There are nevertheless some bona fide reasons to want service in the form of trail work. Many public lands have a hodge-podge of short (3-8 mile) trails that don’t really connect in any effective way to allow travel for an extent of 50 to 100 miles. This is a good reason to have trail work parties build relevant connecting trails.
Even so, we need to think carefully about how such trail work should be structured if it is going to accomplish anything positive. First, such projects need to be done with work parties, not solo workers. Single trail runners doing their occasional solo trail work service are simply NOT going to produce effective full-fledged connecting trails. Second, if we hope to use our trail work to convince public land managers to allow larger races, it is far more effective when ultrarunners participate in public (and publicized) group projects where other types of trail users are present. Public land managers certainly remember and appreciate any trail service we perform. However these managers ultimately answer to the public at large. On race day when some hunter is complaining loudly about not being able to hunt on trails, a public land manager’s arguments that ultrarunners do so much trail service is likely to ring hollow unless that hunter has seen those ultrarunners doing the work first hand.
Where I live, we are extremely fortunate to have a local environmentalist who is stunningly effective at getting disparate groups (4wd groups, ATV groups, mountain bike groups, hunters, bird watchers, ultrarunners, hikers, Forest Service, etc.) to work together on projects in the backcountry. Huge amounts of very visible progress occurs in a single day. At the same time, working side by side with representatives from these other groups gives trail runners a huge network of potential (and in my personal experience) very willing volunteers for trail races.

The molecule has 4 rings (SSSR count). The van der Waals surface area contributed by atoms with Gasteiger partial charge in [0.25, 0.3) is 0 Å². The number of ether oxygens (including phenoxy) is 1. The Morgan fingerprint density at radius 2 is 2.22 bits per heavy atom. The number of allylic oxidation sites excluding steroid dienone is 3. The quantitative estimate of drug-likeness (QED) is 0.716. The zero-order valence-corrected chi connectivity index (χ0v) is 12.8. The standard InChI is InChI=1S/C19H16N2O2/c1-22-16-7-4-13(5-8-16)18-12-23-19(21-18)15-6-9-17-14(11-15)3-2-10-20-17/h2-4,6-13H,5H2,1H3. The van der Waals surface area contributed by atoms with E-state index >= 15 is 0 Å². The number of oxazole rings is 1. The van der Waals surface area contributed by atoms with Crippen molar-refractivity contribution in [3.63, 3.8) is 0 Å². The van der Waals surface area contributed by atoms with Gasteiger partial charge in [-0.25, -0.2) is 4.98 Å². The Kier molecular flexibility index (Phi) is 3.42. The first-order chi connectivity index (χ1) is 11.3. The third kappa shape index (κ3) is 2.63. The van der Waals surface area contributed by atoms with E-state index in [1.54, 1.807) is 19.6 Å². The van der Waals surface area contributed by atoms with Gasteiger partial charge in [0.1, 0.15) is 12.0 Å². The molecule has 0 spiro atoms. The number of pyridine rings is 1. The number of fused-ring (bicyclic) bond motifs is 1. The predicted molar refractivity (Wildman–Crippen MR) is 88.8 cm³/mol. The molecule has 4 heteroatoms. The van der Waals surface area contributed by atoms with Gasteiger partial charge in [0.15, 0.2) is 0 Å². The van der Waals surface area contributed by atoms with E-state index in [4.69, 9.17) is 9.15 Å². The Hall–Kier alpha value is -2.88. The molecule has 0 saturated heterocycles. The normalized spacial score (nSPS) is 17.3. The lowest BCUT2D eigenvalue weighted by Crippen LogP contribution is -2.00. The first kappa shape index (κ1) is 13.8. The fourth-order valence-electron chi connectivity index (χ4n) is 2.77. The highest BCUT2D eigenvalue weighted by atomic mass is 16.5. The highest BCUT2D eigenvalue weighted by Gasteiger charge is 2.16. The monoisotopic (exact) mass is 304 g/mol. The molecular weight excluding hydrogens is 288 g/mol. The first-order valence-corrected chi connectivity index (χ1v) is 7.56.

So with all this in mind, here are some suggestions for race directors and race steering committees to think about when setting service requirements (or even if simply encouraging service):
- DO create service requirements or guidelines that encourage activities and projects which will have high visibility and will include non-runners.
- DO use service requirements or guidelines that will encourage coalition building and lead to greater volunteership at all trail races.
- DO make service requirements that are feasible and practical for runners who may not live near a 100 mile race course.
- DO produce/participate in local service projects that will help you build coalitions/rapport with non-runners and increase useful volunteership for your own race.
- Do NOT set service requirements that put unnecessary burdens on other race directors.
- DO talk to other race directors about what is useful to them (and therefore to you).
- Do NOT set service requirements which perpetuate the misimpression that 100 mile runners care only about their own longer races.
This and the previous article suggest a number of things we might do to effectively increase the maximum sizes of 100 mile races. Hopefully these articles will stimulate some thought and discussion. More than anything, I want race directors and runners alike to re-examine what we do, how we do it, and how we think about it, with an eye towards increasing the size and quality of all our races—especially 100 mile races.